A reposting of my NoP blog on why Chas has switched ‘authors’ (well, names!).
“What’s in a name? That which we call a rose. By any other name would smell as sweet.”
William Shakespeare, Romeo and Juliet (II, ii, 1-2)
Throughout history, writers have often hidden behind pseudonyms. For some, it was a necessity, for others, a playful sense of fun, like Flann O’Brien AKA Miles naGopaleen but really Brian O’Nolan. Sometimes it was even a political statement, as in noms de guerre. Of course it can also be a way to not take credit: in Hollywood the official designation to ‘credi’t a film for which no one feels responsible is Alan Smithee. Artists, too, have used pseudonyms like Caravaggio, Balthus and El Greco.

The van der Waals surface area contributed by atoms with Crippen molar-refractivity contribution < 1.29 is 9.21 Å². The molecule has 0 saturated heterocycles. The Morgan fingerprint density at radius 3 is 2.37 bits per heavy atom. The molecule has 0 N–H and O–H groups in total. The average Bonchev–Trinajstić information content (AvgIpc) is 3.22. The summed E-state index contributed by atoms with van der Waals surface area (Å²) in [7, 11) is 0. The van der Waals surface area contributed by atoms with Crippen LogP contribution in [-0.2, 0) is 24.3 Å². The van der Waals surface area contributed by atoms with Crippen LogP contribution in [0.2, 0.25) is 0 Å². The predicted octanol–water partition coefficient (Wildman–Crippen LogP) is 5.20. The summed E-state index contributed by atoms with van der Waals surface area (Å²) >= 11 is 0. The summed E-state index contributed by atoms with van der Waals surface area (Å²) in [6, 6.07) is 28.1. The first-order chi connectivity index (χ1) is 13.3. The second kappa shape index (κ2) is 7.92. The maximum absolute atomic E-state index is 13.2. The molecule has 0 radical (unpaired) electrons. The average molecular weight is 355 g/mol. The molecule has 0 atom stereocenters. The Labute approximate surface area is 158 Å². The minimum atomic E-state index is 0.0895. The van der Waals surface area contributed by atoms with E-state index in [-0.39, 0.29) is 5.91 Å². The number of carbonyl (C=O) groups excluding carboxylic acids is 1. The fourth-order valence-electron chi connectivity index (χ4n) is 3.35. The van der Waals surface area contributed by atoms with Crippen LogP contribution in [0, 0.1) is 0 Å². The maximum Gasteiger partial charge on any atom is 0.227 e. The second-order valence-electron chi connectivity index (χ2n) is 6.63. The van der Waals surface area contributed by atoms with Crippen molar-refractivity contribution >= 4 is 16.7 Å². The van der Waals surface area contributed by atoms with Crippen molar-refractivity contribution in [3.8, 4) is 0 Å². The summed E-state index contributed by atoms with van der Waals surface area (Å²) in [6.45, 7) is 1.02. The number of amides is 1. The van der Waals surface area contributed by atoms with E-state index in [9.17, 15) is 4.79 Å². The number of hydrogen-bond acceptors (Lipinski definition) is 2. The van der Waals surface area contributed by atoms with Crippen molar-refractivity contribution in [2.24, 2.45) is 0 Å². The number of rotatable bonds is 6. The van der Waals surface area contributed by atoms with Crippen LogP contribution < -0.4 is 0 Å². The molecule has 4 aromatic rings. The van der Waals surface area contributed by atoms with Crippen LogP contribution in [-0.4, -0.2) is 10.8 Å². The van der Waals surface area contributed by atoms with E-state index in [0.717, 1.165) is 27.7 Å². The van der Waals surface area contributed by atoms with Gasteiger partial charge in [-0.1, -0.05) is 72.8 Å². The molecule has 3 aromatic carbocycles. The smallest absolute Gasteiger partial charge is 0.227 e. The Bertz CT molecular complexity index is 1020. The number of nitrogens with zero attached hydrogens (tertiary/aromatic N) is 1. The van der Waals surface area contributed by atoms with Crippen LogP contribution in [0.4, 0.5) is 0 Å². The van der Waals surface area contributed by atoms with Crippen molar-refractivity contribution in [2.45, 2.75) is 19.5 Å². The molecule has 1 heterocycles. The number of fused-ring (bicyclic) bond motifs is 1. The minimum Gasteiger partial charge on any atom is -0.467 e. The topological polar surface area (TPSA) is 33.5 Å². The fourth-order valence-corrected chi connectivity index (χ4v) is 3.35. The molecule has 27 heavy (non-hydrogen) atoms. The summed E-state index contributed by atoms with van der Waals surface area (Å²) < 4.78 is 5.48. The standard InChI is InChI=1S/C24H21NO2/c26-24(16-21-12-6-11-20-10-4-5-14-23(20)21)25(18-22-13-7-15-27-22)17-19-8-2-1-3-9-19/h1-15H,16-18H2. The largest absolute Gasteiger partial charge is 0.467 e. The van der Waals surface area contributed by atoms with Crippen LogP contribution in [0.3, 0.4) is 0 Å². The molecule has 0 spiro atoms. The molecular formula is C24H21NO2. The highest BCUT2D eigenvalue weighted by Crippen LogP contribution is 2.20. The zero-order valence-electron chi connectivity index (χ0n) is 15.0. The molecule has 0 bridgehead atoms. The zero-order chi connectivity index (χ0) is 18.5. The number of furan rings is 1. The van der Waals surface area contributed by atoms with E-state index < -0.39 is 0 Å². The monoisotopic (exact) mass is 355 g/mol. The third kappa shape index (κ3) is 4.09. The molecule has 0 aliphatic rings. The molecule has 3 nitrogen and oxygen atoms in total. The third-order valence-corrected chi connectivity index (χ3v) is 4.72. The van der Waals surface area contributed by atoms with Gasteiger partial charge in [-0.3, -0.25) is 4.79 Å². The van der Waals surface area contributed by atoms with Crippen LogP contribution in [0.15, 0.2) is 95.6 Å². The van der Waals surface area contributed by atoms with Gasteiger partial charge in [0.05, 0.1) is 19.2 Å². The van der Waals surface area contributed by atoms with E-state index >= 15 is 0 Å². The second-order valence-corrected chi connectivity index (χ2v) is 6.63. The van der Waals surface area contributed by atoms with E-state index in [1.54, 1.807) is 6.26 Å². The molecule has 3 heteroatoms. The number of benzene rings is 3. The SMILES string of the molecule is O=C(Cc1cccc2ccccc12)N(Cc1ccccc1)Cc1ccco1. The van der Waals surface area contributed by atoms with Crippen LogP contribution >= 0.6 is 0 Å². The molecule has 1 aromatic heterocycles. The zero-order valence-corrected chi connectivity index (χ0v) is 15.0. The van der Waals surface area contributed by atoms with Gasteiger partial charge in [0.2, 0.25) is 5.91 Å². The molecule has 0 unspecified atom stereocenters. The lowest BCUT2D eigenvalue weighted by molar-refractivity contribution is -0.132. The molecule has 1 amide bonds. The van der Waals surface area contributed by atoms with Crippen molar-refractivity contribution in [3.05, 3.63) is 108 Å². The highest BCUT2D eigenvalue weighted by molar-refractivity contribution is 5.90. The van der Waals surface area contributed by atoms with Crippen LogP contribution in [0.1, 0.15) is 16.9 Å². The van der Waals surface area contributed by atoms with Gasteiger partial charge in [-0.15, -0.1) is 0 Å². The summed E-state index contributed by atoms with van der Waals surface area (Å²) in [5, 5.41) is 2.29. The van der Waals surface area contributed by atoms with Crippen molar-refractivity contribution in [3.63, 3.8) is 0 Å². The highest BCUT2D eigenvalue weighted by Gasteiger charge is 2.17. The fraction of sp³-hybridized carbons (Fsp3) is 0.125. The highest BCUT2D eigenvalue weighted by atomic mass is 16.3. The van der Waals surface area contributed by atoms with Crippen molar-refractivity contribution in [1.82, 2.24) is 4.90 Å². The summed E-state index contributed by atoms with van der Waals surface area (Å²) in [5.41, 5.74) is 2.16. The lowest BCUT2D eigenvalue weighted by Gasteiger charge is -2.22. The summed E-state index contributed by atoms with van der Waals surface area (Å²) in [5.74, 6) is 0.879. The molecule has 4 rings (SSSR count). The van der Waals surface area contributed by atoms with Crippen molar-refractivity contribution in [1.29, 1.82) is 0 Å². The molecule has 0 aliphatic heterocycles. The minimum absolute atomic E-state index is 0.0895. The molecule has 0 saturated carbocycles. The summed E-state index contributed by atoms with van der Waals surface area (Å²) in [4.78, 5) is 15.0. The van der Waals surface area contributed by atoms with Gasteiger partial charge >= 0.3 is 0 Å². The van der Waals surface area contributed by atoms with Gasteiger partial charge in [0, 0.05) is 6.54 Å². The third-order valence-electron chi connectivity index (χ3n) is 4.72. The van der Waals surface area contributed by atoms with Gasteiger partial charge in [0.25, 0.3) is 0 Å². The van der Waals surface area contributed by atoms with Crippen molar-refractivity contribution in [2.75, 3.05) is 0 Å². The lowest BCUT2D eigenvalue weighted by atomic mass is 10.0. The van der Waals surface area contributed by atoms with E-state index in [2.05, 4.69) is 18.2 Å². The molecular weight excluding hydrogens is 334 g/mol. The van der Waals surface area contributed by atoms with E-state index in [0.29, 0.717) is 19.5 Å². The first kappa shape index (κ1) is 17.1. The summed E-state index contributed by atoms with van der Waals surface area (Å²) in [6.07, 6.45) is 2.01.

Most people are familiar with noms de plume used to hide gender, like George Eliot and George Sand who found it easier at least initially to get published with a man’s name. Other writers went…
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